So we can say for sure that roughly zero per cent of bots on Ashley Madison are male.The bots also tended to have email addresses, though other popular addresses included things like [email protected], [email protected], and [email protected] And finally, tens of thousands of the bots had IP addresses that suggested the accounts had been made by people working at the Ashley Madison office.Whatever the total number of real, active female Ashley Madison users is, the company was clearly on a desperate quest to design legions of fake women to interact with the men on the site.The Ashley Madison source code comes from the second dump released by Impact Team -- at 20 gigabytes compressed, it was about twice the size of the first.As I wrote last week, I came across three columns in one of those tables called "bc_email_last_time," "bc_chat_last_time," and "email_reply_last_time." After consulting with two analysts, and determining that these columns were the only ones with names typically used to track user activity, I concluded that the datestamps in those columns referred to the last time people checked their Ashley Madison messages, or tried to start a chat. Those columns in the data don't record human activity at all.And when I saw the radical disparity between numbers of men with a datestamp and the number of women, I interpreted it to mean that men were emailing a lot with bots, and women barely ever emailed anyone at all. They record the last time a bot -- or "engager" in Ashley Madison's internal parlance -- emailed or chatted with a member of the site.But where can we find human activity in the Impact Team dump? Looking at the code, there appear to be several database tables where the system keeps track of when humans chat or message with other humans.It also seems that Ashley Madison even keeps records of what each member says to the other in chat sessions.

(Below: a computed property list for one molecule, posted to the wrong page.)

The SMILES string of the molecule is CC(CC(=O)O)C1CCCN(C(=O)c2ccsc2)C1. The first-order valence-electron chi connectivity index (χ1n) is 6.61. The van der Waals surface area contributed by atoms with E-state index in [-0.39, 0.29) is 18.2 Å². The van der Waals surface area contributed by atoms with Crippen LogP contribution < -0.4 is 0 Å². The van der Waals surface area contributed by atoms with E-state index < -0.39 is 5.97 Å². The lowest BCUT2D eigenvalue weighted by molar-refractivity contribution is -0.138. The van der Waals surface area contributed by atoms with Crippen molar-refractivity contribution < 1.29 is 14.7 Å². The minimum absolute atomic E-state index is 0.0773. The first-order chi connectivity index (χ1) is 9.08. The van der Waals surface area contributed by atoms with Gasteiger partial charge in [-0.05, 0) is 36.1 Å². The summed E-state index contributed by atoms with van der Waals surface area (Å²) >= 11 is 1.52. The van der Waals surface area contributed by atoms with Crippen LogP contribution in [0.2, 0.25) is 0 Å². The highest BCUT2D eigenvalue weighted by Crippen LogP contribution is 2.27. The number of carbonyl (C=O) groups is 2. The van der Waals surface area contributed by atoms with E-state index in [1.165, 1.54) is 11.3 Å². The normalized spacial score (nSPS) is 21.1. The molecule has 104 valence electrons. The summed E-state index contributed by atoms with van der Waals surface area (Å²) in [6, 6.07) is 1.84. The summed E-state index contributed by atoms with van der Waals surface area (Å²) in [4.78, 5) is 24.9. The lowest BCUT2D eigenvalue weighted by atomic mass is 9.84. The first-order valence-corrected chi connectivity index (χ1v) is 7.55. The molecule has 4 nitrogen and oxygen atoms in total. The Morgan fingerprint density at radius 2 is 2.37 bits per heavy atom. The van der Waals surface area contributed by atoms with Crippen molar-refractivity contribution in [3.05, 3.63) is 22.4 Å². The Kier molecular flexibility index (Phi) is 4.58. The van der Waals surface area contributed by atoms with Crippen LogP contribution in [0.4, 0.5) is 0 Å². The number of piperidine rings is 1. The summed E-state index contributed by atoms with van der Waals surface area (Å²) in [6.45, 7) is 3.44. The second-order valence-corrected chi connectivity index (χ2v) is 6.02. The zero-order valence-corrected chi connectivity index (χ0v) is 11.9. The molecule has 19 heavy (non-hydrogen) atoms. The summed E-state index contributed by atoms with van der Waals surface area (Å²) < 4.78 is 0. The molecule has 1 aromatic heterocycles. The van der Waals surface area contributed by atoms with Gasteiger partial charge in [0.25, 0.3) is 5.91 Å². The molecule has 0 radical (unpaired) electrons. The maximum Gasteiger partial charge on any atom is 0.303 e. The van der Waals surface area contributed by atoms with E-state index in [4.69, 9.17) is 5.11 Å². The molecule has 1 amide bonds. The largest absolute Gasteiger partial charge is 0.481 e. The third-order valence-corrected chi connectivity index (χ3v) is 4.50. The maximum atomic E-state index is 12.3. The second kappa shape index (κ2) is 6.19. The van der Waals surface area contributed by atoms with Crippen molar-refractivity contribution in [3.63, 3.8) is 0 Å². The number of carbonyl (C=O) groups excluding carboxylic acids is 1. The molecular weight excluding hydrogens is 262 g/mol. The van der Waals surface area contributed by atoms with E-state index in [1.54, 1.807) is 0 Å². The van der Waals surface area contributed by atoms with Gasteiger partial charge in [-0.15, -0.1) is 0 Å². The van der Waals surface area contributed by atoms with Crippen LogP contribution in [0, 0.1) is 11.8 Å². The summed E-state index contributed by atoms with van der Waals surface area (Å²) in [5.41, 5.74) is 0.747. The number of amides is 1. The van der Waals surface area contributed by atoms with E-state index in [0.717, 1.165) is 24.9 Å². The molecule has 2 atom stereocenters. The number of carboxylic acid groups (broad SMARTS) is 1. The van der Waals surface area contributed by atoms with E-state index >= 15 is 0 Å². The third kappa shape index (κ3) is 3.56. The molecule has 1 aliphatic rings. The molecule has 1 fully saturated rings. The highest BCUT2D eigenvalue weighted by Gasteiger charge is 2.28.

Perkowski also pointed me to a column in the database called ishost.
Software developer Jake Perkowski and pseudonymous Gizmodo commenter Mr.
Falcon had both pored over the code and realised that when bots called "engagers" talked to humans, they were programmed to make a note of it in the database under fields called "bc_chat_last_time," "reply_email_last_time," "or bc_email_last_time." Once I'd checked the sections of code they pointed to, the evidence was undeniable.
Though partly corrupted, it did hold hundreds of readable company emails that revealed the company was paying people to create fake women's profiles and to chat with men on the site.
It also contained multiple git repositories, or containers for source code, that appear to go back to mid-2010.